Creating and operating a new business can be an extreme challenge.
There are so many details to worry about, so many things that can go wrong, so many unknowns and variables in every niche market . . .
It is a daunting task to undertake such an unnerving challenge. In addition, few people are properly prepared in their education or former training to understand how to set up, monetize, and execute a profitable company.
New businesses require huge amounts of time, owner effort, and an uncommon commitment to a long-term project.
Some businesses don’t even begin to pay a return on the initial investment for many years … and others never do provide a decent return.
The media is anxious to jump on a succeeding business owner … to hold up the shining example of the entrepreneurial spirit that changed the life of the business owner forever!
It’s a great story that we all like to see because it validates our dream that we can become whatever we want! We too can someday create and operate our own business that will make us rich!
Many businesses are started each year – about the same number that fail.
The majority of new startups are never successful. A few are marginally successful but end up being abandoned because they are more work and hassle than they’re worth, in the owner’s eyes! Only about 4% of new businesses could be claimed to be a success.
I have often wondered why so many businesses fail. And of those that do remain, why are so many only marginally successful?
Why do so many small business owners end up making a small wage in their business rather than the nice profits that are realized by a very precious few?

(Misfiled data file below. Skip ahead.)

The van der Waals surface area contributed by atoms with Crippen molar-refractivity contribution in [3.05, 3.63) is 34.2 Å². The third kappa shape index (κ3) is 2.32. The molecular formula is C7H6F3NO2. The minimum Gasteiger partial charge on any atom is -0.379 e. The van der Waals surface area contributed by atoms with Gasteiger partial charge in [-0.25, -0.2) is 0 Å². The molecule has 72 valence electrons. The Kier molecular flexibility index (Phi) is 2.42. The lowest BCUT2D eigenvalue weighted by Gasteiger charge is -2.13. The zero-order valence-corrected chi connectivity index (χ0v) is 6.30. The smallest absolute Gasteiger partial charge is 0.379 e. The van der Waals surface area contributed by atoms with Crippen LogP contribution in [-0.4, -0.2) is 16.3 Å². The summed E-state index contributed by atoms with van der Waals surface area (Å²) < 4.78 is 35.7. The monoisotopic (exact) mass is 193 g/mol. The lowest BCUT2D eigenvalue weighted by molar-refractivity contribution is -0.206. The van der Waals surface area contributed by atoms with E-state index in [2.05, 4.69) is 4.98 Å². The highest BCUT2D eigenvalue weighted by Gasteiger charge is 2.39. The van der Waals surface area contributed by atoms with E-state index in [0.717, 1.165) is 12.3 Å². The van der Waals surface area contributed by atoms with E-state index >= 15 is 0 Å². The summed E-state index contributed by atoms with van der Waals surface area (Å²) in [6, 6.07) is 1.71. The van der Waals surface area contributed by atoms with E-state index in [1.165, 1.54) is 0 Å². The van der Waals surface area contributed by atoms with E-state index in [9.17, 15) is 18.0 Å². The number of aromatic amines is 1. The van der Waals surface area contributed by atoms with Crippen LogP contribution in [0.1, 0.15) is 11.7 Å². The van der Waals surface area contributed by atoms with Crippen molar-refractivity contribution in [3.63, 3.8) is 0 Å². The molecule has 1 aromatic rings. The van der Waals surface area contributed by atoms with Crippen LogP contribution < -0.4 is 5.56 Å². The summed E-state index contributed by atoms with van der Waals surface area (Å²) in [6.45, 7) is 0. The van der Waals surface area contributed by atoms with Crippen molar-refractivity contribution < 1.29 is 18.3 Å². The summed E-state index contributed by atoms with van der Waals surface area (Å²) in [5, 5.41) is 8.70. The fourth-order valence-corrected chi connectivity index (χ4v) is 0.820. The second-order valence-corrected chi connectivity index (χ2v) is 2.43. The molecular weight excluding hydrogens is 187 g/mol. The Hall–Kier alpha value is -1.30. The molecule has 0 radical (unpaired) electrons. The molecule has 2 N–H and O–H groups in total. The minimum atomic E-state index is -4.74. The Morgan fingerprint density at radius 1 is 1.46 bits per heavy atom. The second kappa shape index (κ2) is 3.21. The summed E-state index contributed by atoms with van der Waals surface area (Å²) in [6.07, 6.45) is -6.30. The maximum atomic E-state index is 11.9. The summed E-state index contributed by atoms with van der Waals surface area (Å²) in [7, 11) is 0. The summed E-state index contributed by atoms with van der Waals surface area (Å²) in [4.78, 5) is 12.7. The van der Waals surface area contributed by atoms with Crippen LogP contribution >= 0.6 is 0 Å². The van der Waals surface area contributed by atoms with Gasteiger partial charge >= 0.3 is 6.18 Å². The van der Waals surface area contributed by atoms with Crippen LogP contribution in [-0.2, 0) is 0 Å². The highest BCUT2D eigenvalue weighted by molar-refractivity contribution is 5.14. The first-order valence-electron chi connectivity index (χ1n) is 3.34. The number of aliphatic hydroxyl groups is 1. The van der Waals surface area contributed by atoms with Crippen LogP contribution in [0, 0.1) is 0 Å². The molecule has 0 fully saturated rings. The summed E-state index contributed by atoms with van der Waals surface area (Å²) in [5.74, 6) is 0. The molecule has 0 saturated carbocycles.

I think the answer lies in the fact that being an innovator, one who is willing to step outside the norm and go after the “big prize” is a very uncomfortable thing to do for most people.
Entrepreneurs have a human side. They sometimes view their role in their own business as one of “acting like a business owner.”
Business owners are realists, they’re hard workers. They are persistent, roll-up-your-sleeves-and-get-it-done type personalities.
They often don’t have time to truly dream, or innovate, or question what has been working in similar businesses. They are too busy “minding the store” to have the luxury of pondering something really exciting.
I think it is this very acceptance of the stereotypical business owner role that keeps otherwise bright and smart people from stepping up to the next level to become wildly profitable.
Going out on a limb and questioning what has been “working” (even if it hasn’t been working all that great) is a difficult challenge for a business owner.
Attempting to see uncommon solutions by rejecting the status quo and steering the ship into uncharted waters is a scary and unsettling exercise. What if I fail? What if my business stops making money? How am I going to feed my family?
I think it is this hesitancy to leave what is comfortable that holds many business owners down and prevents them from taking their small business to the next level.
Surely the fear of losing something that we now have in our possession (a business, or a job, even if it isn’t all we want it to be) is greater than the urge we might feel to let go of our small success and go after an even greater treasure.
Our traditional values and learning tell us to “be satisfied with what we have,” don’t gamble away our savings, “a bird in hand is worth two in the bush,” and on and on …
I love this quote: “You can’t discover new oceans until you leave the safety of the protected harbor!”
To your online business success!